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Lesson 6: More Ukemi

I mentioned it in my last entry about ukemi, but I’ve been told to ukemi farther again tonight. I got it when I do it with a partner, but when we were warming up doing ukemi (rolls) by ourselves, my sensei pointed out to me that I needed to go farther. I didn’t really understand it until he pointed at my lead hand when I put it down before my roll. Tonight I was putting it down at the same level as my front foot which makes my ukemi shoot more straight down, which can be dangerous and doesn’t get me very far. Instead, now I’m going to start reaching farther out to make this more effective.

Also, for uke (partner receiving the throws) sensei also pointed out that I was breaking the connection when my wrist gets turned while I’m grabbing his wrist. He kept saying something about power or strength, and so I started flexing or trying to remain stiff during uke, but that was so far off. In fact, this along with the ukemi correction he gave was in Japanese I couldn’t understand, and at first, I was left having no idea what he was saying to me, which was incredibly frustrating! Because he says it, I try to correct it, but incorrectly, and then we have to finish the technique with me not understanding and the help he’s so eagerly trying to give me is a bit wasted. It wasn’t until after class, when I grabbed someone else that could possibly translate, and I found out about these two things. So anyway, about breaking the connection, it’s not that I need to flex or make it hard for the tori, but I need to maintain my grip on his wrist. If I don’t maintain that grip throughout, the connection is lost, and the tori cannot effectively do the technique.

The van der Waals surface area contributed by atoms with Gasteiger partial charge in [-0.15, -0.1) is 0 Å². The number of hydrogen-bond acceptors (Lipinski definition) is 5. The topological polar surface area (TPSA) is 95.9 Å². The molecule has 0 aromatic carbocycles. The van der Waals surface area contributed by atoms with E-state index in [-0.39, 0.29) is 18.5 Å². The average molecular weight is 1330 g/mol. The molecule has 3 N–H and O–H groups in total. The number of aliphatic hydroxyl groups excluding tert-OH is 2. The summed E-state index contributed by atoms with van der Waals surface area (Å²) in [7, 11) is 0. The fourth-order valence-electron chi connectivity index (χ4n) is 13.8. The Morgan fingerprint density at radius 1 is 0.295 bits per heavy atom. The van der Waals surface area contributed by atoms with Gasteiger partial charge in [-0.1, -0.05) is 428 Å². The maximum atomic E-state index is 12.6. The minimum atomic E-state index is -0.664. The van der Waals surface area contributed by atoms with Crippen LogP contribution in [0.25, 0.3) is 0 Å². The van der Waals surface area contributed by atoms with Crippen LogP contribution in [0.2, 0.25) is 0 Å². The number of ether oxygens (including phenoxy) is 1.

This is a very important quality to aikido, but one where I start to lose my understanding of practicality with certain techniques. If this was a real attacker, I highly doubt he’ll hang on the wrist for so long, especially if I don’t even do it in class unknowingly. But, I perceive that things aren’t so obvious, direct, or combat effective in the beginning stages of aikido, and so I will proceed on being a good white belt and doing what I’m told, but also supplementing it with a lot of reading and keeping my eyes open.

As for progress, tonight I received my certificate for my first test that I took over a month ago: nanakyu. It had been so long I just assumed you didn’t get a certificate until shodan, but look at this! Pretty cool I think. The calligrapher who wrote it even put my name in romaji characters. Onward and upward Gaijin!
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